summarized studies supporting their efficacy.
          Most  directly  relevant  was  the  affidavit  of  Paul
Cornils  of  CHOICES, because Cornils has worked with Bigley  and
specifically endorsed Bigleys proposed alternative, describing in
some  detail  a  theory  of how Bigley could  be  better  treated
without   psychotropic  drugs.   Cornils   testified   that   his
organization  could  provide case management  and  rehabilitative
services  in the community for someone in Bigleys condition.   He
          thought that Bigley could be supported in the community without
medication  with  the help of a twenty-four hours-a-day  personal
care  attendant, which, over time, might be reduced to less  than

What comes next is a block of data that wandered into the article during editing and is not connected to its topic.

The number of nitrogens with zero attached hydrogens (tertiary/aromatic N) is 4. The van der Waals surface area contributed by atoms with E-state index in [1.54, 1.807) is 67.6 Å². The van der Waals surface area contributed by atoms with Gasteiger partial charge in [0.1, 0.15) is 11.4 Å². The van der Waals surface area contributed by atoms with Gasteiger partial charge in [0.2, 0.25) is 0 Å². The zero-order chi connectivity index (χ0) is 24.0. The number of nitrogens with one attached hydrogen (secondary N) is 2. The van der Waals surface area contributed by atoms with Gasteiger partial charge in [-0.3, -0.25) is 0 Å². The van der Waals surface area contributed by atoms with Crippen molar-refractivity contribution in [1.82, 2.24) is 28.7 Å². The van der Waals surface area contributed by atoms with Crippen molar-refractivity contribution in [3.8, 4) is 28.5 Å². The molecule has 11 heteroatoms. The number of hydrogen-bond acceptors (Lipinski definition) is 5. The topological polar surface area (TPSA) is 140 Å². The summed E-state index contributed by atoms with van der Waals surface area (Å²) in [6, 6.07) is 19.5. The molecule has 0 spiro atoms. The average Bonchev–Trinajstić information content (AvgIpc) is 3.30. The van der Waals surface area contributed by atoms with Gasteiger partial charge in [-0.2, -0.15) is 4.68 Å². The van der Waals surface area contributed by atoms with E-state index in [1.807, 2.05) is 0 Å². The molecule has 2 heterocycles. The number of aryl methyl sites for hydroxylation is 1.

twenty-four hours.
          Although  Cornils objected to APIs use of  coercion  to
treat  Bigley,  he conceded that CHOICES lacked  the  funding  to
provide  the  kind of support Bigley needed.  He  also  testified
that  CHOICES  would not normally work with  a  patient  who  was
refusing    to    take   medication   against   his    physicians
recommendations, which could preclude CHOICES from  working  with
Bigley.  And  he  testified that a psychiatrist  treating  Bigley
without   medications   would  run  a   liability   risk:   [T]he
psychiatrist  would  ultimately  be  held  responsible  for   the
behavior because he is ultimately overseeing the treatment . .  .
.
          APIs Dr. Hopson agreed that the services recommended by
Cornils  would  be valuable and that finding housing  for  Bigley
should be a high priority.  However, he said that the approach of
treating Bigley without medication had been tried multiple  times